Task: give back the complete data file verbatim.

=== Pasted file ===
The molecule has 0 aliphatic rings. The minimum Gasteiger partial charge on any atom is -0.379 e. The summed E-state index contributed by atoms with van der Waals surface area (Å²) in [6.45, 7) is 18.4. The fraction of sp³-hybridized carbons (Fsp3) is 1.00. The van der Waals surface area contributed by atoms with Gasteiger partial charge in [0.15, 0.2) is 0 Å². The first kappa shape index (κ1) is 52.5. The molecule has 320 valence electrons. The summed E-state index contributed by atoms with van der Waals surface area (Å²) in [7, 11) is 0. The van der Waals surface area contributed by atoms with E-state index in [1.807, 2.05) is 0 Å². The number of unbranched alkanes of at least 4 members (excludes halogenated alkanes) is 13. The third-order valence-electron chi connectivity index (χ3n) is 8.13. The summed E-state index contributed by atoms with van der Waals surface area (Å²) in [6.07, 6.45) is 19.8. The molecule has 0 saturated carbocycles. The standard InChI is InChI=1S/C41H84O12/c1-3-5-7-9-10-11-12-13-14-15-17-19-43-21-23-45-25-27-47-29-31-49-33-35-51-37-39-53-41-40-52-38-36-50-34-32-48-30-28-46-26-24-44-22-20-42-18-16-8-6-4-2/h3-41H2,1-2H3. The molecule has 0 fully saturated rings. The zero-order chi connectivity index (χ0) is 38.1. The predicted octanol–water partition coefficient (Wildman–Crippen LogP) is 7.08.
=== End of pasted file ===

The molecule has 0 aliphatic rings. The minimum Gasteiger partial charge on any atom is -0.379 e. The summed E-state index contributed by atoms with van der Waals surface area (Å²) in [6.45, 7) is 18.4. The fraction of sp³-hybridized carbons (Fsp3) is 1.00. The van der Waals surface area contributed by atoms with Gasteiger partial charge in [0.15, 0.2) is 0 Å². The first kappa shape index (κ1) is 52.5. The molecule has 320 valence electrons. The summed E-state index contributed by atoms with van der Waals surface area (Å²) in [7, 11) is 0. The van der Waals surface area contributed by atoms with E-state index in [1.807, 2.05) is 0 Å². The number of unbranched alkanes of at least 4 members (excludes halogenated alkanes) is 13. The third-order valence-electron chi connectivity index (χ3n) is 8.13. The summed E-state index contributed by atoms with van der Waals surface area (Å²) in [6.07, 6.45) is 19.8. The molecule has 0 saturated carbocycles. The standard InChI is InChI=1S/C41H84O12/c1-3-5-7-9-10-11-12-13-14-15-17-19-43-21-23-45-25-27-47-29-31-49-33-35-51-37-39-53-41-40-52-38-36-50-34-32-48-30-28-46-26-24-44-22-20-42-18-16-8-6-4-2/h3-41H2,1-2H3. The molecule has 0 fully saturated rings. The zero-order chi connectivity index (χ0) is 38.1. The predicted octanol–water partition coefficient (Wildman–Crippen LogP) is 7.08.